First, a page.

“After the condition is lessened, begin with deep manipulation, osteopathically given – a general treatment every other day, and the specific treatment in the region of the lower cervical, the upper dorsal and the sacral and lumbar.  These would be given together (the general and the specific treatment), that the whole system may be aroused to better elimination and better relaxation.”  (4999-1)

“We would have at least two treatments osteopathically each week, one of these being an adjustment treatment followed with a general manipulation – the other rather the massage over the whole system, keeping the coordination of nerve impulses from the ganglia in this area of the cerebro-spinal with the cerebro-spinal ganglia in the locomotory areas and the sympathetic areas.”  (3722-1)
The osteopaths of Cayce’s era were also well aware of the distinction between general and specific treatments.  Some practitioners focused mainly on specific treatment following A. T. Still’s admonition of “Find it, fix it and leave it alone” (in Brantingham, 1986).  Other early osteopaths were inclined to use general treatments as a regular part of their practice (e.g., Goetz, 1909; Riggs, 1901; Barber, 1898; Murray, 1925)….

The significance of the general treatment is that it provides a simple format for regulatory techniques such as coordination and drainages.  By its very nature, a general treatment will improve circulation which is a prerequisite for drainages.  Because the general treatment tends to stimulate all the nerve centers, it also has a coordinating effect that is lacking if only a specific adjustment is made.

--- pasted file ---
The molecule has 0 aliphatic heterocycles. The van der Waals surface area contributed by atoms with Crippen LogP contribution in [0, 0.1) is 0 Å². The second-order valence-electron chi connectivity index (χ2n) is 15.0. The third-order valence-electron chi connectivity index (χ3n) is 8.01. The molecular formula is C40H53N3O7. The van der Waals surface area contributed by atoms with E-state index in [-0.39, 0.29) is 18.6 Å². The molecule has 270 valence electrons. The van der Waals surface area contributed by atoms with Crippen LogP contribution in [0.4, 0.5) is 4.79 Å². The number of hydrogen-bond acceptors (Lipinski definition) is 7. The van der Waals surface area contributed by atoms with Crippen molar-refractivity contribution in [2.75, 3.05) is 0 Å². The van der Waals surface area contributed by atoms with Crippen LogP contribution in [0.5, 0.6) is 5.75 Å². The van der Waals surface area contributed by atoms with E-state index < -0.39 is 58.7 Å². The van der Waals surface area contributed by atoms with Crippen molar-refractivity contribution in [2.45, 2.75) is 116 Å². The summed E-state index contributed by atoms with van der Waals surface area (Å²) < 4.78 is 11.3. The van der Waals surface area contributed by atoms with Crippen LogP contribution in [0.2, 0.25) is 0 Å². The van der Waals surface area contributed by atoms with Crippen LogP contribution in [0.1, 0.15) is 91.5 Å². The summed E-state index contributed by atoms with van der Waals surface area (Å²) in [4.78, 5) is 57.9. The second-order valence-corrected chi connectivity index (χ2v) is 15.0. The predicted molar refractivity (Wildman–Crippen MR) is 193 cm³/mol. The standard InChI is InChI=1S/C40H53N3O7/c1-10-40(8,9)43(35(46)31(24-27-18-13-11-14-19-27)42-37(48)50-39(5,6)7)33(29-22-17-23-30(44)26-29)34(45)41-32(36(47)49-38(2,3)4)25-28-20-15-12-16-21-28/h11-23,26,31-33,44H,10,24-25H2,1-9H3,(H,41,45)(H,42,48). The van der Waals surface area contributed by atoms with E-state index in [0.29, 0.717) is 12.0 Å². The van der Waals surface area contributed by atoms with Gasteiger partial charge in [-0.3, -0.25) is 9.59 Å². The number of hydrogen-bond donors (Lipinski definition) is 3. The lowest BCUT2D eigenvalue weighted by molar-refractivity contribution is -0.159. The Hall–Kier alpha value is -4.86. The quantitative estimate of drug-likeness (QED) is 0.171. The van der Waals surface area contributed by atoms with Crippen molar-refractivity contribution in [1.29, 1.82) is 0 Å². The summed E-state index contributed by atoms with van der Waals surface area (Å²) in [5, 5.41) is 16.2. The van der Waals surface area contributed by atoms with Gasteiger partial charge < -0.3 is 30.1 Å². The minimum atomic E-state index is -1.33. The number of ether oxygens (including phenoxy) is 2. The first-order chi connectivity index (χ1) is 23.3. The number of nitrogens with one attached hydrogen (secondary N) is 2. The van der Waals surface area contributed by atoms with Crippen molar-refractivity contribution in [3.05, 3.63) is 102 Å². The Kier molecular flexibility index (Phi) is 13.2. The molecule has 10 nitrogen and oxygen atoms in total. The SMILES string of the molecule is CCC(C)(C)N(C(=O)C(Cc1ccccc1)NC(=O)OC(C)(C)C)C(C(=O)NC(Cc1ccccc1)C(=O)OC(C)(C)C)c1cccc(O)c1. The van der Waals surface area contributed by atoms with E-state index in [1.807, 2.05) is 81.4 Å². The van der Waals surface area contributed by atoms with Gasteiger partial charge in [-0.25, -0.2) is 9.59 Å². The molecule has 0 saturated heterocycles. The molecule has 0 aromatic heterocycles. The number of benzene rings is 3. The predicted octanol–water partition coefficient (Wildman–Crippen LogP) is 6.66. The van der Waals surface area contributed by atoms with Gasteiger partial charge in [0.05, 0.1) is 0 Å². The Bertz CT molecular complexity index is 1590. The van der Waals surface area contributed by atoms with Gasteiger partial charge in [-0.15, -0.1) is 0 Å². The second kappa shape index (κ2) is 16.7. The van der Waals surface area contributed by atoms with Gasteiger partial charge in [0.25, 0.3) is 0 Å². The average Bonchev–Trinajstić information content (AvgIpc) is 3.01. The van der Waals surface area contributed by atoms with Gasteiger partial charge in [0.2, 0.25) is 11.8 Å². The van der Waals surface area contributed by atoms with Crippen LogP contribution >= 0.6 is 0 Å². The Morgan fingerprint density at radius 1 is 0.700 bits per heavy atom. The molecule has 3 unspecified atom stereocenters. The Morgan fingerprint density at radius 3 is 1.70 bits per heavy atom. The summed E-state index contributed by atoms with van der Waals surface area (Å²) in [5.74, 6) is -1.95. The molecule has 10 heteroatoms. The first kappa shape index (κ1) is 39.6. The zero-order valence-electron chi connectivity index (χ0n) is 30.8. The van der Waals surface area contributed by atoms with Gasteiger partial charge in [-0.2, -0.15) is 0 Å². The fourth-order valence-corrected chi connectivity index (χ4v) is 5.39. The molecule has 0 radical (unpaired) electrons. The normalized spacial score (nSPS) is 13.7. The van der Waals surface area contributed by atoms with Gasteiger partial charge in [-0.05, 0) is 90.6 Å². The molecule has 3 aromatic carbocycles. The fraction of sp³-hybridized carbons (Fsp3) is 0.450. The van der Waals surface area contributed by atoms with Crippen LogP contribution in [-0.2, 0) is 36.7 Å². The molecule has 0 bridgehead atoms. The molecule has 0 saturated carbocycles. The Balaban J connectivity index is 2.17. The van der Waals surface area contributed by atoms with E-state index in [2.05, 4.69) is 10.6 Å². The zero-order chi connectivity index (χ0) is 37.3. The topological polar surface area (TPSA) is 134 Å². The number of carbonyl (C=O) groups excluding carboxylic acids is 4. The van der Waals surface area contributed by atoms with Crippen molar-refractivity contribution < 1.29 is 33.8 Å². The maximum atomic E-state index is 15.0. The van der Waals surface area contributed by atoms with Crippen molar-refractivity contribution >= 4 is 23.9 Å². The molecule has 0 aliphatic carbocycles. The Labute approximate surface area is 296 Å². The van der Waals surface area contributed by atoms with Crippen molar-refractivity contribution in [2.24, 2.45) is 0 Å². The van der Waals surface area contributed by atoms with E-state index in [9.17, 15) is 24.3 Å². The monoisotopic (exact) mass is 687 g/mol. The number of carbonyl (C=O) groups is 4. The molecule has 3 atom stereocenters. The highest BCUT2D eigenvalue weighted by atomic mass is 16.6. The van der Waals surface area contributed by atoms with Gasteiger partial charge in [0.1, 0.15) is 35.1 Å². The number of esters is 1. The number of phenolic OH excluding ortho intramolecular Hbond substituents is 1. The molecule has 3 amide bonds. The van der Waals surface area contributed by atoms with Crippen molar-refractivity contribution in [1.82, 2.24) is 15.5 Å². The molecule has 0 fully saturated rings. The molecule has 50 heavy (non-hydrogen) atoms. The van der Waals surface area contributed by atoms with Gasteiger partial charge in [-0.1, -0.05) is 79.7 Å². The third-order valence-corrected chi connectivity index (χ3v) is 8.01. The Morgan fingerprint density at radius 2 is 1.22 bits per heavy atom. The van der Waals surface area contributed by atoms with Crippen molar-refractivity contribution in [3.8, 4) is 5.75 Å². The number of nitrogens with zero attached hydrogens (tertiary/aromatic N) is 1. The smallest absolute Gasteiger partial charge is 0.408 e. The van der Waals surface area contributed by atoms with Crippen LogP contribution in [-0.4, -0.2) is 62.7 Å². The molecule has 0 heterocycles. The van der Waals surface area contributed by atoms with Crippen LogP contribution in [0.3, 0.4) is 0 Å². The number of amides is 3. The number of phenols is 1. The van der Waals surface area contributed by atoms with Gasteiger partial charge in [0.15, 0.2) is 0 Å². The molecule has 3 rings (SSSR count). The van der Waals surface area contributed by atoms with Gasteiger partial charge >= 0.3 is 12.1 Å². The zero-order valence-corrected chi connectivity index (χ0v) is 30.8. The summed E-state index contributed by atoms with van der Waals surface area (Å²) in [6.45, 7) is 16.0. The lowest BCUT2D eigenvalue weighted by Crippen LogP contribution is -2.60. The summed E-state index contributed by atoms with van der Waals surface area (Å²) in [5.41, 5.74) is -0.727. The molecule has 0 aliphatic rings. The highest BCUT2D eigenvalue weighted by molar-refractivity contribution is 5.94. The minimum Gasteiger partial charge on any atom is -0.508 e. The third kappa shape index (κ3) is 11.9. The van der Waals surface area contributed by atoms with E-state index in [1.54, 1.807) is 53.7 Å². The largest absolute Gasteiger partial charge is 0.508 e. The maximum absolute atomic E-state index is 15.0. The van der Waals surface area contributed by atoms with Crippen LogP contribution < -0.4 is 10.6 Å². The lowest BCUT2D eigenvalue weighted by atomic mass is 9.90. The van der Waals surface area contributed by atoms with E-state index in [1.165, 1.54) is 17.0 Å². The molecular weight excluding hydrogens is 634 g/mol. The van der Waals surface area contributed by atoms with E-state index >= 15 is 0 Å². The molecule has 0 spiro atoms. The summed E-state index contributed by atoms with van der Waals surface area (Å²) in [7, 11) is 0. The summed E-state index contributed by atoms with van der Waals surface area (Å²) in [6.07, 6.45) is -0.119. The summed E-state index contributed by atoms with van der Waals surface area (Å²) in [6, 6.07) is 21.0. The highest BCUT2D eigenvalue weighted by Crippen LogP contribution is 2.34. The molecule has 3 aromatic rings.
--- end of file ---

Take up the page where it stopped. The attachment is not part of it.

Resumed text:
Yet, the osteopathic literature contains certain reservations against general treatment.  The primary concern is that general treatment may lapse “into routinism, to be followed by carelessness or slipshod methods”  (McConnell, 1932, in Jordan, 1994, p. 58).  However, like the Cayce readings, McConnell does see a valid role for general adjustment when it is precisely and intelligently performed in conjunction with specific corrective adjustment….

Thus it is the careful integration of specific adjustment and general coordinating/integrating treatment that is the highest achievement of the osteopathic profession….


Barber, E. D.  (1898).  Osteopathy Complete.  Kansas City, MO: Press of Hudson-Kimberly  Publishing Co.

Brantingham, J. W.  (1986).  Still and Palmer: The impact of the first osteopath and the first  chiropractor.  Chiropractic History, 6, 19-22.

Goetz, E. W.  (1909).  A Manual of Osteopathy (With the Application of Physical Culture, Baths and Diet). Cincinnati, Ohio: Nature’s Cure Company.
McConnell, C. P.  (1932).  Soft tisse technic integration. Journal of the American Osteopathic Association, April, 1932. In T. Jordan (Ed.), Selected Writings of Carl Philip McConnell, D.O., (1994), Columbus, Ohio: Squirrel’s Tail Press.

Murray, C. H.  (1925).  Practice of Osteopathy: Its Practical Application To The Various Diseases Of The Human Body. (Sixth Edition).  Elgin, Illinois: Charles H. Murray.
Riggs, W. L.  (1901).  A Manual of Osteopathic Manipulations and Treatment.  Elkhart, Indiana: New Science Publishing Company.